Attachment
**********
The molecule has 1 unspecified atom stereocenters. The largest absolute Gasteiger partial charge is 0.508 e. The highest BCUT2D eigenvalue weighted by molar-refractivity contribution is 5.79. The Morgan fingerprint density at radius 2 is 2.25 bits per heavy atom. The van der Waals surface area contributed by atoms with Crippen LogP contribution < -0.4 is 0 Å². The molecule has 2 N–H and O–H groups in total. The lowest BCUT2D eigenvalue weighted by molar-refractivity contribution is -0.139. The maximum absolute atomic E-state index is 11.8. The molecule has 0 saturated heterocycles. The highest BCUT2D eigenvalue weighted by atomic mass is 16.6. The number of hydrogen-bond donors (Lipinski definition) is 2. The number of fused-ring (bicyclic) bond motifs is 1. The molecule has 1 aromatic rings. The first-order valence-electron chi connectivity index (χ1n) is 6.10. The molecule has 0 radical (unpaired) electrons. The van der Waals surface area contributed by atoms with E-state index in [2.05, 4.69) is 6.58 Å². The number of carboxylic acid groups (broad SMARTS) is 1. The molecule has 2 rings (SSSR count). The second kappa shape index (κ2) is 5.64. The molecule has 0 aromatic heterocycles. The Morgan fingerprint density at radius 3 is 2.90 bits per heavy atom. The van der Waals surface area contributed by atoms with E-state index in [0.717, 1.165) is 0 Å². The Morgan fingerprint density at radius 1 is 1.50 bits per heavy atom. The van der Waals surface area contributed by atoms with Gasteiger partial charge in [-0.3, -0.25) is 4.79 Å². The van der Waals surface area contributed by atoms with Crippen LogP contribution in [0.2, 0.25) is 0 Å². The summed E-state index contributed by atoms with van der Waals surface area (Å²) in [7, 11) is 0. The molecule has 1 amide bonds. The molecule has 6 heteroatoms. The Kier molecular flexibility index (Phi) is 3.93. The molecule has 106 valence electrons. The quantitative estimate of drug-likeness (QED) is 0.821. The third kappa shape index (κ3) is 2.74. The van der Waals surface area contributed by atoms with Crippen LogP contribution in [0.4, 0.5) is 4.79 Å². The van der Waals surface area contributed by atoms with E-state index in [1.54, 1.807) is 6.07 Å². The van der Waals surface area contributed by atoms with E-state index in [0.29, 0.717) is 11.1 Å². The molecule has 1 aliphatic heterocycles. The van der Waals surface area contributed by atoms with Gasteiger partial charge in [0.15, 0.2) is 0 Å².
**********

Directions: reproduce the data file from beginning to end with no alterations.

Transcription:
The molecule has 1 unspecified atom stereocenters. The largest absolute Gasteiger partial charge is 0.508 e. The highest BCUT2D eigenvalue weighted by molar-refractivity contribution is 5.79. The Morgan fingerprint density at radius 2 is 2.25 bits per heavy atom. The van der Waals surface area contributed by atoms with Crippen LogP contribution < -0.4 is 0 Å². The molecule has 2 N–H and O–H groups in total. The lowest BCUT2D eigenvalue weighted by molar-refractivity contribution is -0.139. The maximum absolute atomic E-state index is 11.8. The molecule has 0 saturated heterocycles. The highest BCUT2D eigenvalue weighted by atomic mass is 16.6. The number of hydrogen-bond donors (Lipinski definition) is 2. The number of fused-ring (bicyclic) bond motifs is 1. The molecule has 1 aromatic rings. The first-order valence-electron chi connectivity index (χ1n) is 6.10. The molecule has 0 radical (unpaired) electrons. The van der Waals surface area contributed by atoms with E-state index in [2.05, 4.69) is 6.58 Å². The number of carboxylic acid groups (broad SMARTS) is 1. The molecule has 2 rings (SSSR count). The second kappa shape index (κ2) is 5.64. The molecule has 0 aromatic heterocycles. The Morgan fingerprint density at radius 3 is 2.90 bits per heavy atom. The van der Waals surface area contributed by atoms with E-state index in [0.717, 1.165) is 0 Å². The Morgan fingerprint density at radius 1 is 1.50 bits per heavy atom. The van der Waals surface area contributed by atoms with Gasteiger partial charge in [-0.3, -0.25) is 4.79 Å². The van der Waals surface area contributed by atoms with Crippen LogP contribution in [0.2, 0.25) is 0 Å². The summed E-state index contributed by atoms with van der Waals surface area (Å²) in [7, 11) is 0. The molecule has 1 amide bonds. The molecule has 6 heteroatoms. The Kier molecular flexibility index (Phi) is 3.93. The molecule has 106 valence electrons. The quantitative estimate of drug-likeness (QED) is 0.821. The third kappa shape index (κ3) is 2.74. The van der Waals surface area contributed by atoms with Crippen LogP contribution in [0.4, 0.5) is 4.79 Å². The van der Waals surface area contributed by atoms with E-state index in [1.54, 1.807) is 6.07 Å². The van der Waals surface area contributed by atoms with E-state index in [0.29, 0.717) is 11.1 Å². The molecule has 1 aliphatic heterocycles. The van der Waals surface area contributed by atoms with Gasteiger partial charge in [0.15, 0.2) is 0 Å².